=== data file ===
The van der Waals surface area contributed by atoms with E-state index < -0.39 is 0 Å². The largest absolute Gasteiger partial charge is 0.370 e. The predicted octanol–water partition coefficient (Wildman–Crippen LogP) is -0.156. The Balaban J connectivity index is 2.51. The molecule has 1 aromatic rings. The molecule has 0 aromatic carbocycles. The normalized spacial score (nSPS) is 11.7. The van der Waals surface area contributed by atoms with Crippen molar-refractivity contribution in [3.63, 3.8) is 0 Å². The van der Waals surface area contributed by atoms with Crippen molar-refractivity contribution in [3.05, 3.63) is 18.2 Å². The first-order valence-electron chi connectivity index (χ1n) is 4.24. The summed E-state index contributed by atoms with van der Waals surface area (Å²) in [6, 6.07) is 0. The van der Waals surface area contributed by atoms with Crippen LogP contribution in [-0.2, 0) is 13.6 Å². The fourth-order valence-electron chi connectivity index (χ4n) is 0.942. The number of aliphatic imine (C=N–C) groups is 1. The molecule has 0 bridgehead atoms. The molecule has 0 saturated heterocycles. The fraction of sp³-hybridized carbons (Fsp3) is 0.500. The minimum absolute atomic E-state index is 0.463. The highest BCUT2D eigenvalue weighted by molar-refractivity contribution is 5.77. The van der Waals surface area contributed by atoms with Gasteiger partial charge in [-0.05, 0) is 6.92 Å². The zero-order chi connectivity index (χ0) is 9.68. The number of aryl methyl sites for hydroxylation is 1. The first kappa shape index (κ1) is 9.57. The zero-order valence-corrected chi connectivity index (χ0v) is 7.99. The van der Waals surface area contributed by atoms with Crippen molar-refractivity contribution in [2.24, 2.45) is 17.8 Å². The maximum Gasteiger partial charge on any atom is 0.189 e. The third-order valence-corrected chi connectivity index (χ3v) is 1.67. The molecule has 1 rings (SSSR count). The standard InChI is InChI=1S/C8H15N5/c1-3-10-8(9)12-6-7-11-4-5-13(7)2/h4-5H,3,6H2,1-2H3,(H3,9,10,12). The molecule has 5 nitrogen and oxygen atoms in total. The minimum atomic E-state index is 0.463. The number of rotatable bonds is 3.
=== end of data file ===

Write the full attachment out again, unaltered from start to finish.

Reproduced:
The van der Waals surface area contributed by atoms with E-state index < -0.39 is 0 Å². The largest absolute Gasteiger partial charge is 0.370 e. The predicted octanol–water partition coefficient (Wildman–Crippen LogP) is -0.156. The Balaban J connectivity index is 2.51. The molecule has 1 aromatic rings. The molecule has 0 aromatic carbocycles. The normalized spacial score (nSPS) is 11.7. The van der Waals surface area contributed by atoms with Crippen molar-refractivity contribution in [3.63, 3.8) is 0 Å². The van der Waals surface area contributed by atoms with Crippen molar-refractivity contribution in [3.05, 3.63) is 18.2 Å². The first-order valence-electron chi connectivity index (χ1n) is 4.24. The summed E-state index contributed by atoms with van der Waals surface area (Å²) in [6, 6.07) is 0. The van der Waals surface area contributed by atoms with Crippen LogP contribution in [-0.2, 0) is 13.6 Å². The fourth-order valence-electron chi connectivity index (χ4n) is 0.942. The number of aliphatic imine (C=N–C) groups is 1. The molecule has 0 bridgehead atoms. The molecule has 0 saturated heterocycles. The fraction of sp³-hybridized carbons (Fsp3) is 0.500. The minimum absolute atomic E-state index is 0.463. The highest BCUT2D eigenvalue weighted by molar-refractivity contribution is 5.77. The van der Waals surface area contributed by atoms with Gasteiger partial charge in [-0.05, 0) is 6.92 Å². The zero-order chi connectivity index (χ0) is 9.68. The number of aryl methyl sites for hydroxylation is 1. The first kappa shape index (κ1) is 9.57. The zero-order valence-corrected chi connectivity index (χ0v) is 7.99. The van der Waals surface area contributed by atoms with Crippen molar-refractivity contribution in [2.24, 2.45) is 17.8 Å². The maximum Gasteiger partial charge on any atom is 0.189 e. The third-order valence-corrected chi connectivity index (χ3v) is 1.67. The molecule has 1 rings (SSSR count). The standard InChI is InChI=1S/C8H15N5/c1-3-10-8(9)12-6-7-11-4-5-13(7)2/h4-5H,3,6H2,1-2H3,(H3,9,10,12). The molecule has 5 nitrogen and oxygen atoms in total. The minimum atomic E-state index is 0.463. The number of rotatable bonds is 3.